[This Transcript is Unedited]



June 11, 2009

National Center for Health Statistics
3311 Toledo Road
Hyattsville, MD 20782

Proceedings By:
CASET Associates, Ltd.
Fairfax, Virginia 22030



Agenda Item: Call to Order, Review Agenda

MR. REYNOLDS: Good morning. I would like to welcome you to the second day of
the meeting of the National Committee on Vital and Health Statistics. The
national committee is a main public advisory committee to HHS on national
health information policy. I am Harry Reynolds, chair of the committee and I
work at Blue Cross/Blue Shield of North Carolina. I want to welcome committee
members, HHS staff, and others here in person. Also, I welcome those listening
on the Internet. I would like to remind everyone to speak clearly and into the
microphone. Let’s now have introductions around the table and then around the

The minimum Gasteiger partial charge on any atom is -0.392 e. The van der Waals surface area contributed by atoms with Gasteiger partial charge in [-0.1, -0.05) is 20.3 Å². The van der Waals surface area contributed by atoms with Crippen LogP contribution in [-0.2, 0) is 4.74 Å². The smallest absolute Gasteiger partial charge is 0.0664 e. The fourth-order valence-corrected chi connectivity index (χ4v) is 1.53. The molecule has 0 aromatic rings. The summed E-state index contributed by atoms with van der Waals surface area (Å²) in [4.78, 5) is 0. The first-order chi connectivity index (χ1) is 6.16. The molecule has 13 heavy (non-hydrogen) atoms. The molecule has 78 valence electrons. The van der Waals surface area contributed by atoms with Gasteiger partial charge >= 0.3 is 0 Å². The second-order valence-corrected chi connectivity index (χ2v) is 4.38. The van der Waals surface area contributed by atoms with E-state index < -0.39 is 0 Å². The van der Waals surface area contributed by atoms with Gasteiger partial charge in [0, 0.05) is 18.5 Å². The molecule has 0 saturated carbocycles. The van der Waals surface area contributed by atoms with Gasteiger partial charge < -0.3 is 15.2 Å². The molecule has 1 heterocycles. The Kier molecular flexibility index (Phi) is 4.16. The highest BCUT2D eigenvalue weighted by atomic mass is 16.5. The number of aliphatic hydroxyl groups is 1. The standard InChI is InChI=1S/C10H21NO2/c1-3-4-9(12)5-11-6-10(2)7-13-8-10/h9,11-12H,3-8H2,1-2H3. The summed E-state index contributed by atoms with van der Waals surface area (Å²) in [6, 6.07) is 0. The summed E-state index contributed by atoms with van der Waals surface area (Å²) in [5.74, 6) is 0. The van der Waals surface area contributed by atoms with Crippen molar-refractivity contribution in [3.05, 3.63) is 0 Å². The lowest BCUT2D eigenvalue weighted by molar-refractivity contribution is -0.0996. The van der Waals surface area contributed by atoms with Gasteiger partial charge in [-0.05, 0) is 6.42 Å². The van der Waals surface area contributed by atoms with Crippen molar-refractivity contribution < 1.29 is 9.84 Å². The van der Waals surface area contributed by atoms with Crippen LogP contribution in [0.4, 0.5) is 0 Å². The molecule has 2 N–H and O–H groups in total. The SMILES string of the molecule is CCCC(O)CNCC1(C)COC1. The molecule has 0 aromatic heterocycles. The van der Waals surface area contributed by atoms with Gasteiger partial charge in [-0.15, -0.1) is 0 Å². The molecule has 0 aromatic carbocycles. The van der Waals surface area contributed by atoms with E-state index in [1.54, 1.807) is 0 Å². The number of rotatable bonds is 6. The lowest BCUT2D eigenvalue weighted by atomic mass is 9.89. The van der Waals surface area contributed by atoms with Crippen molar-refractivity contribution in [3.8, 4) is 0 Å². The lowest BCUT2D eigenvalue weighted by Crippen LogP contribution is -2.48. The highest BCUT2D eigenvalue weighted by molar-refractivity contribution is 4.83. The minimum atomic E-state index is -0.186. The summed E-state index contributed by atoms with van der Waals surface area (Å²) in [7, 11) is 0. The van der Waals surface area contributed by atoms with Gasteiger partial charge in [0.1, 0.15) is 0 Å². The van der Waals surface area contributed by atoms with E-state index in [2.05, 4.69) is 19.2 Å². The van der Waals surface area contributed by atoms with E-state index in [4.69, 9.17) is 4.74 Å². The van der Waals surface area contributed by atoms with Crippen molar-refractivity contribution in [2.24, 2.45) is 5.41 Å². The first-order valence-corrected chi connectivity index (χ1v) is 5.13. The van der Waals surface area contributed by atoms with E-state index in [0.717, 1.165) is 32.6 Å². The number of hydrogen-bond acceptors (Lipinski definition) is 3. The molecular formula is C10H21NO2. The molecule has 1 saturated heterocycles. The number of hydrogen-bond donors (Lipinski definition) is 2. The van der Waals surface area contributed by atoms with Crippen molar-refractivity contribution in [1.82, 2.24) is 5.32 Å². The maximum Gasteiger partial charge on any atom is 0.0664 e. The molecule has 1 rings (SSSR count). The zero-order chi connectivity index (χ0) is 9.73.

room. For those on the national committee I would ask if you have any conflicts
of interest related to any issues coming before us today would you please so
publicly indicate during your introduction. I have no conflicts. Marjorie.

MS. GREENBERG: Good morning. I am Marjorie Greenberg, National Center for
Health Statistics, CDC, and executive secretary to the committee.

DR. CARR: I am Justine Carr, Caritas Christi Health Care. I am a member of
the committee. No conflicts.

DR. FITZMAURICE: Michael Fitzmaurice, Agency for Healthcare Research and
Quality and Office of the National Coordinator.

DR. SCANLON: Bill Scanlon, Health Policy R&D, member of the committee,
no conflicts.

DR. MIDDLETON: Blackford Middleton, Partners HealthCare, member of the
committee, no conflicts.

DR. HORNBROOK: Mark Hornbrook, Kaiser Permanente, member of the committee,
no conflicts.

MS. MILAM: Sallie Milam, West Virginia Health Information Network and West
Virginia Healthcare Authority, member of the committee, no conflicts.